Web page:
Pensacola medical district is No. 1 in Florida opioid deaths
The Pensacola medical district is now the deadliest area in Florida for opioid-related deaths.
Attorney General Ashley Moody traveled to the Florida Department of Law Enforcement's Pensacola branch Wednesday and stood between several law enforcement chiefs, sheriffs and special agents to make the grim announcement.
Moody referenced the recently released 2022 Interim Drugs Identified in Deceased Persons report that shows that between January and June 2022, 350 people in the Pensacola medical district died with opioids in their system, and 217 of those deaths were of fentanyl or its analogous ingredients.
The Pensacola medical district includes Escambia, Santa Rosa, Okaloosa and Walton counties.
"That now makes the Pensacola medical examiner's district the deadliest district for opioid overdose deaths per capita in the state of Florida," Moody said. "Within that four-county district, 42 out of every 100,000 residents died of an opioid-related death. That's double, let me repeat, that's double the entire state's per capita death rate where the average is 21 opioid-related deaths out of 100,000 residents."
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Bowden Madden took to the microphone after Moody and pledged to remain "laser-focused" on the fentanyl problem and to do everything in her office's power to prosecute traffickers and doctors who prey on those most affected by the illicit drug.
"My assistants will aggressively prosecute all crimes associated with these drugs whether you're trafficking in drugs, whether it's just the involvement with these drugs, whether you're illegally prescribing drugs hiding behind a white jacket, or whether you distribute drugs to an individual that dies from consuming that drug," Bowden Madden said. "If there is a death associated with your distribution, you will be held accountable, and you will be prosecuted for that individual's death."
Much of the increase in opioid and fentanyl deaths stem from counterfeit medicine and drugs that have been laced with opioids without the user knowing, law enforcement said, meaning that many people don't have the chance to become addicted to a drug before they die of an accidental overdose.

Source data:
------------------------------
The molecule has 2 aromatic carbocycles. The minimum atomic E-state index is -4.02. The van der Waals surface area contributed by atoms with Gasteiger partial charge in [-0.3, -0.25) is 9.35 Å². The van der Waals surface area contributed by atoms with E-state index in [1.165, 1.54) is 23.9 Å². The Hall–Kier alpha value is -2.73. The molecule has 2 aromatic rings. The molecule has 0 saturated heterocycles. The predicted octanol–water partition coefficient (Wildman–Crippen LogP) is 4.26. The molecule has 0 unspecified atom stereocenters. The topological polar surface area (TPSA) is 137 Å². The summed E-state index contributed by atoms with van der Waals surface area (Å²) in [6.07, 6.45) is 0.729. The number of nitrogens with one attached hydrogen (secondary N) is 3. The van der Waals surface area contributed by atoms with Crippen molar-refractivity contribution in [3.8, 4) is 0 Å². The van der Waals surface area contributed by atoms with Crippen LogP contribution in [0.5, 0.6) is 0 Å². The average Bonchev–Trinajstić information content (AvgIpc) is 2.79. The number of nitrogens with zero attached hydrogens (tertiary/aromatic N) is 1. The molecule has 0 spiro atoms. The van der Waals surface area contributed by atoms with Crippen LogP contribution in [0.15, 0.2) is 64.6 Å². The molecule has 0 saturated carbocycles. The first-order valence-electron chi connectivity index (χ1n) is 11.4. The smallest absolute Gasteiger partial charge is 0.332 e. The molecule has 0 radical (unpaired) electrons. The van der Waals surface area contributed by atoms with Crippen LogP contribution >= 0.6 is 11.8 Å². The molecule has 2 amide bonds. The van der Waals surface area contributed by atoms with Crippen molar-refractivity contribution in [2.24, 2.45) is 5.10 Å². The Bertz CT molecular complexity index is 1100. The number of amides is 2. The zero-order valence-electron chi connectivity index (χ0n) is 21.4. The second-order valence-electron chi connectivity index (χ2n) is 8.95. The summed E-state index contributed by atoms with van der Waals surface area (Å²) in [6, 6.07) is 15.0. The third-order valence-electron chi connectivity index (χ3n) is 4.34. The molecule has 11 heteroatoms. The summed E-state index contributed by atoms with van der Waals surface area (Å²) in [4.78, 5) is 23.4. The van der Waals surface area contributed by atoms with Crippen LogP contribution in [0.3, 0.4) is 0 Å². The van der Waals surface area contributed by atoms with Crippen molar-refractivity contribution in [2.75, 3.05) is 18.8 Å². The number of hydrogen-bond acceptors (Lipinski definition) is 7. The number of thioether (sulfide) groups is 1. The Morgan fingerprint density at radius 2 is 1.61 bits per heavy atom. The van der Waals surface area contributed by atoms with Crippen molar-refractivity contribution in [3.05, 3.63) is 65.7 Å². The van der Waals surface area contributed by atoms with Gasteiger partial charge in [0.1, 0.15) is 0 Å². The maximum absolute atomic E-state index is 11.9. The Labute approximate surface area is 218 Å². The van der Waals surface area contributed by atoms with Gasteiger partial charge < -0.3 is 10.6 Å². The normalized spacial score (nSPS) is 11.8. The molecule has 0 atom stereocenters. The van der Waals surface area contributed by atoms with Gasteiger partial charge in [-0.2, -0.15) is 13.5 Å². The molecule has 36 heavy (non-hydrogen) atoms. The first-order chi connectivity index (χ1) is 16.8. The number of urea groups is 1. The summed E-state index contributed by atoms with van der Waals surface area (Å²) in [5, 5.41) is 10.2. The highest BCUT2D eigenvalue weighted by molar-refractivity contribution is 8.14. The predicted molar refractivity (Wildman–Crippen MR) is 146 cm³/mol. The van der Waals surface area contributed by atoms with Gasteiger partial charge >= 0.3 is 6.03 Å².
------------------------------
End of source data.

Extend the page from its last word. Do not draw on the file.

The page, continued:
"We use to say years ago, 'Don't do drugs (because) you might become hooked on the first pill or on the first dose,'" said FDLE Special Agent in Charge Chris Williams. "Now, we still say that but we follow up with you might die on your first dose."
Williams said one step in the partnership between FDLE and Florida Highway Patrol is their criminal interdiction units that work to stop drug smuggling and other illegal acts along the Interstate 10 corridor before illicit substances have a chance to reach the Pensacola community.
At the beginning of the department's criminal interdictions, FDLE says they had made 62 charges and seized over $642,000 worth of illegal drugs between June and December of 2022.
Escambia County Sheriff Chip Simmons and Santa Rosa County Sheriff Bob Johnson both said their departments will continue their help in drug interdictions and proactive policing to investigate prospective drug traffickers.
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Escambia County EMS Chief David Torsell also discussed their department's work in creating a program to help people with drug-related problems called the Coordinated Opioid Recovery Effort (CORE) program. Torsell said there have already been 31 patients in the program including 10 who have graduated.
"We've got them jobs, we got them clothes, we got them food, we got them services, we got them healthcare," he said. "We continue to do those follow-up processes with them (like) taking them to appointments ... to step and get these people the services they need."
Moody also asks anyone who is or may know someone struggling with opioid or drug addiction to go doseofrealityfl.com where they can access information regarding drug use and various medical and addiction support.Growing problem:Fentanyl numbers 'disturbing':CORE program: